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You want massaaage?

AUSTRALIA | Saturday, 24 April 2010 | Views [660]

Thailand is home to a unique style of massage involving deep massage and stretching, but not oil. In the Thai language, it is known as "nuat phaen boran" - literally "ancient-manner massage", as this specific technique of bodywork dates back to the nineteenth century fusion of Indian, Chinese and Southeast Asian culture, medicine and traditional healing practices.

The theory behind Thai massage is similar to that of some Western and Chinese styles, but has its differences. Practitioners of modern Thai massage operate on the idea that the body is permeated with ‘air’ that travels along pathways through the body. They manipulate the body, by pressing on pressure points and adopting yoga-like positions, in efforts to both open the pathways and stimulate the air in its movements along them. In Chinese massage, this ‘air’ is known as ‘chi’ and the pathways as meridians, while in alternative Western massage, ‘energy’ and ‘chakras’ are the terms used. Thai practice differs from both these styles however, as they do not relate the air to any of the bodies organs, while the other two do.

Practically anywhere you are in Thailand, you can get a Thai massage. The call of “you want massaaage” can be heard repeatedly as you stroll along the streets of any well-visited tourist destination. Prices can range from between 100B for a dirt-cheap, out in the open massage to upwards of 1000B at a swanky spa resort. The main factors are your practitioner, the length of time, and your surroundings.

As someone who suffers from lower back and neck pain, as well as knots due to stress and poor posture, I have lost count of the Thai massages I have had over my past two months in Thailand. Generally, my experiences have gone as follows.

Upon entering the massage parlour you have chosen, you confirm the type of massage you would like (Thai, oil, foot or full body) for what period of time (generally a half or full hour) and the price. Then your feet are placed in a bowl of warm water with flower petals, and washed by the person who will be your masseuse. Sometimes you are offered a glass of water before the massage to assist in flushing out toxins from your system.

Then you are ushered into the room where your massage will take place. The room usually contained a row of firm mattresses laid out on the floor, with a towel and pillow on each. Sometimes relaxation music, incense and candles accompany this set-up. Sometimes the room is air-conditioned and sometime it isn’t.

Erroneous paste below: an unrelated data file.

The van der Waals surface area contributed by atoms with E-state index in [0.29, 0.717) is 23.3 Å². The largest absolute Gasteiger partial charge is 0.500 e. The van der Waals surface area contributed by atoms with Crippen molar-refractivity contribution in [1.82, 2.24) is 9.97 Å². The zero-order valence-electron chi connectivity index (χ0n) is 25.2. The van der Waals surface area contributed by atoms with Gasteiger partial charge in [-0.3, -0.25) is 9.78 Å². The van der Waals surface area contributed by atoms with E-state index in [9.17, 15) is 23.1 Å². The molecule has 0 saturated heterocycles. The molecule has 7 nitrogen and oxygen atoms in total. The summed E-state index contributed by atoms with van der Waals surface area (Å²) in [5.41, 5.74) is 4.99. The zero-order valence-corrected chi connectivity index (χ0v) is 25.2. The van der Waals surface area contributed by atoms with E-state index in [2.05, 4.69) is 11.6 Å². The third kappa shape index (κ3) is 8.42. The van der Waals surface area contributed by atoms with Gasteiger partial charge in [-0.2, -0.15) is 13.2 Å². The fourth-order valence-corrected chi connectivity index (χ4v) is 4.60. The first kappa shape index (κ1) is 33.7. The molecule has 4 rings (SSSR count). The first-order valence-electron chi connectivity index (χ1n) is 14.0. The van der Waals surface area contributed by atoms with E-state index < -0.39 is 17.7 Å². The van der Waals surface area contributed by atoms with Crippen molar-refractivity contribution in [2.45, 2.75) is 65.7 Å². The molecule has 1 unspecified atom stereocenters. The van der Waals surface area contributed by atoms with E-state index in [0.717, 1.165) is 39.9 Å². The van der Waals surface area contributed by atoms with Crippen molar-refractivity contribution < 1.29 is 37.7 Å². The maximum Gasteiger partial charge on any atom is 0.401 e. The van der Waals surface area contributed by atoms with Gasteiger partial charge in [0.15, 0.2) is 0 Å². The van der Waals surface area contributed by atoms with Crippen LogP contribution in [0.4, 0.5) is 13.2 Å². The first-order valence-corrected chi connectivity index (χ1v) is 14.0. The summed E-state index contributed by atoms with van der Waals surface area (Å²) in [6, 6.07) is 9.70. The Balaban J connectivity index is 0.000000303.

From here, you are left in private to change into a set of loose clothing the masseuse provides. Generally this is a pair of Thai fishermen pants and a baggy, long-sleeved shirt. These clothes serve the purpose of not only providing modesty for yourself and your masseuse, but also so that your clothes don’t restrict the yoga-like poses you will be placed in during the massage. Sometimes you are the only recipient in the room, sometimes you are one of many and change in a bathroom.

The masseuse will now indicate you should lie down on your back on the mattress. She (or he) then usually bows her head in a wai (palm to palm) in a brief prayer or blessing. Then the bodywork begins.

 

Your body will be manipulated and massaged rhythmically from toes to scalp. At the beginning of the massage, whoever is working on you should inquire as to whether you are relaxed, happy with the pressure they are applying and that you need to indicate to them if you experience any pain or discomfort.

Over the course of the massage, the masseuse will use their fingers, palms, fists, forearms, elbows, feet legs and feet to work your muscles, as well as pulling on fingers and toes, walking along your spine and massaging your face.

Although not as relaxing as a Swedish massage, Thai massage should in no way be uncomfortable or painful. I always close my eyes, focus on my breathing and the sensations my body experiences.

Contrary to popular belief or rumour, Thai massage is not sexual! If any inappropriate touching occurs, you are expected to express your offense, and I would also immediately leave without paying if I were convinced it was intentional.

At the completion of the allotted time, you should thank your masseuse and they will again leave you in private to change back into your own clothes. Then you head back to the reception area to pay. Sometimes the massage is followed up with a glass of water and a glass of ginger tea, as the toxins released into your system by the massage can dehydrate you and make you feel ill.

I always leave the massage parlour feeling rejuvenated and refreshed!

Tags: healing, massage

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